By: Blair Fannin, Texas A&M AgriLife Extension Service
Hundreds of Texas farmers and ranchers welcomed the rain and spent a day indoors listening to the latest opportunities in the cattle market, potential for alternative crops, as well as other commodity presentations at the 2014 Blackland Income Growth Conference at the Extraco Events Center in Waco.
Dr. Doug Steele, director of the Texas A&M AgriLife Extension Service, said in his keynote speech, that the agency is working with multi-generations of individuals throughout the state. Though mobile technology continues to grow in distributing and receiving information, conferences such as the annual Blackland meeting provide in-depth information, bringing together producers, academic and industry experts.
"These face to face meetings are invaluable," he said. "The older you are, the more you appreciate coming together, finding out about one’s health, grandchildren – not just subject matter, it’s social."
Steele said feeding the world, improving health, protecting the environment, enriching youth and growing the economy are some of the grand challenges the agency is tackling through statewide programming and partnering with Texas A&M AgriLife Research to translate the latest scientific discoveries.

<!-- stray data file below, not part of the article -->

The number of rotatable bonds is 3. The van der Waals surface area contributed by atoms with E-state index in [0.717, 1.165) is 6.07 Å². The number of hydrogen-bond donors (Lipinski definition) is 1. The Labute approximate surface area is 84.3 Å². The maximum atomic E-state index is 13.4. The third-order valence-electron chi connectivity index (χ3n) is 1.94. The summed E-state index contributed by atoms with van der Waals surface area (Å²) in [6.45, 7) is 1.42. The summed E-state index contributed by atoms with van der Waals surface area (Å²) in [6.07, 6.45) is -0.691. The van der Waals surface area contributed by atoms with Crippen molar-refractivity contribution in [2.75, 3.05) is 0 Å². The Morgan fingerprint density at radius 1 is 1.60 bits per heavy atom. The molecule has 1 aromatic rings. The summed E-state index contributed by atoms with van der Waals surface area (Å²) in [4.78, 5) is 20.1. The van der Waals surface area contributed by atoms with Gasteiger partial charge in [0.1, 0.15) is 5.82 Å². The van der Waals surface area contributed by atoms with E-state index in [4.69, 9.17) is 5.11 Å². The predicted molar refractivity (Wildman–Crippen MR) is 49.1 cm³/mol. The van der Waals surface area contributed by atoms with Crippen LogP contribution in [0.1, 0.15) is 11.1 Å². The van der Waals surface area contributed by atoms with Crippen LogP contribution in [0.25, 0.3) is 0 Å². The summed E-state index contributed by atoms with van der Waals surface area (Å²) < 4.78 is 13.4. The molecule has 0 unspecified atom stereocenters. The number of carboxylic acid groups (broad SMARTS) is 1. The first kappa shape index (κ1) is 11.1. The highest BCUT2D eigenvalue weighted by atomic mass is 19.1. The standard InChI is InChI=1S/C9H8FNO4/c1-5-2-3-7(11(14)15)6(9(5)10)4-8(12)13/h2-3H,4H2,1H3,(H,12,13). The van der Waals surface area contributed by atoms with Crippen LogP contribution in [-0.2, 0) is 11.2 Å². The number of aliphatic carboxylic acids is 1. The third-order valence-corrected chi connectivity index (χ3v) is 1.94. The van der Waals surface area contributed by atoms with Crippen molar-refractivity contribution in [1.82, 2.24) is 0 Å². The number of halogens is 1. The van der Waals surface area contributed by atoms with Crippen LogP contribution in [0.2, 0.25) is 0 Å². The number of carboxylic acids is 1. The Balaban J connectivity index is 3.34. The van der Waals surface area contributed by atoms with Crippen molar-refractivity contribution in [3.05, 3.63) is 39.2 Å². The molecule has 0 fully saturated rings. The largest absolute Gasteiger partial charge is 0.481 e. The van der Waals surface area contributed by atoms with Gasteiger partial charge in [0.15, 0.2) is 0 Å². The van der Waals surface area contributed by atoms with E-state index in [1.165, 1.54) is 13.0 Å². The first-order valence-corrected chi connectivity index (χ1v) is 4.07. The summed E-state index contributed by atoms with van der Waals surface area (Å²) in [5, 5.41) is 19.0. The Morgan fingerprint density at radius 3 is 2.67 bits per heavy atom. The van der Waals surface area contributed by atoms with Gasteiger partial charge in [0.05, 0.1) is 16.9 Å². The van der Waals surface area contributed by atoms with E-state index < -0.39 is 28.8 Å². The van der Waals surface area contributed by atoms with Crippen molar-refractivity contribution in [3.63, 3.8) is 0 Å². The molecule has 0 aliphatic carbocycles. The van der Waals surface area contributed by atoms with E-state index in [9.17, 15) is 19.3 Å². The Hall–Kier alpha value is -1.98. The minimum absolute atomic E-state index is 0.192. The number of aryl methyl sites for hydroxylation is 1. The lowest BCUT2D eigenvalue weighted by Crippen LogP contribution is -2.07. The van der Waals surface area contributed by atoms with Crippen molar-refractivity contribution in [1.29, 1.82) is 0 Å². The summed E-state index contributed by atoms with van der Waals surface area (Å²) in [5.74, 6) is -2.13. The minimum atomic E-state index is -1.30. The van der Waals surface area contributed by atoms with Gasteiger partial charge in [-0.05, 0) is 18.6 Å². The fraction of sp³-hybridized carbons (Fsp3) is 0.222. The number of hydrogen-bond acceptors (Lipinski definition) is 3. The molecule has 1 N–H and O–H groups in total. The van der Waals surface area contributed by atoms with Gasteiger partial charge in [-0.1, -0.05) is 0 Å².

Dr. Rick Machen, AgriLife Extension livestock specialist, Uvalde, led a full day of beef cattle sessions focusing on rebuilding the cowherd.
"We’ve got to be encouraged by the moisture we are receiving today, and we may be working our way through one of the most catastrophic droughts we’ve ever ranched through."
Machen gave an overview of the current cattle market, which has continued to climb week after week due to national cattle inventories at lows not seen since the 1950s.
"One of (the) questions we have to ask ourselves is how much better can it get?" Machen said.
Feeder cattle operators are paying big premiums for cattle since there are fewer to go around. To put it in perspective, in 2004, Machen said 100 head of steers on feed cost $78,000. He said in 2014 that cost has risen to $128,000. Machen said feedlot operators are trying to keep pens full, but having to pay big premiums to keep volume and operations in check.
"The cost of doing business has gone up appreciably even though we have high prices," Machen said.
Since feedlots are like hotels, with fewer cattle to place in pens, profits have drastically declined, leading to consolidation.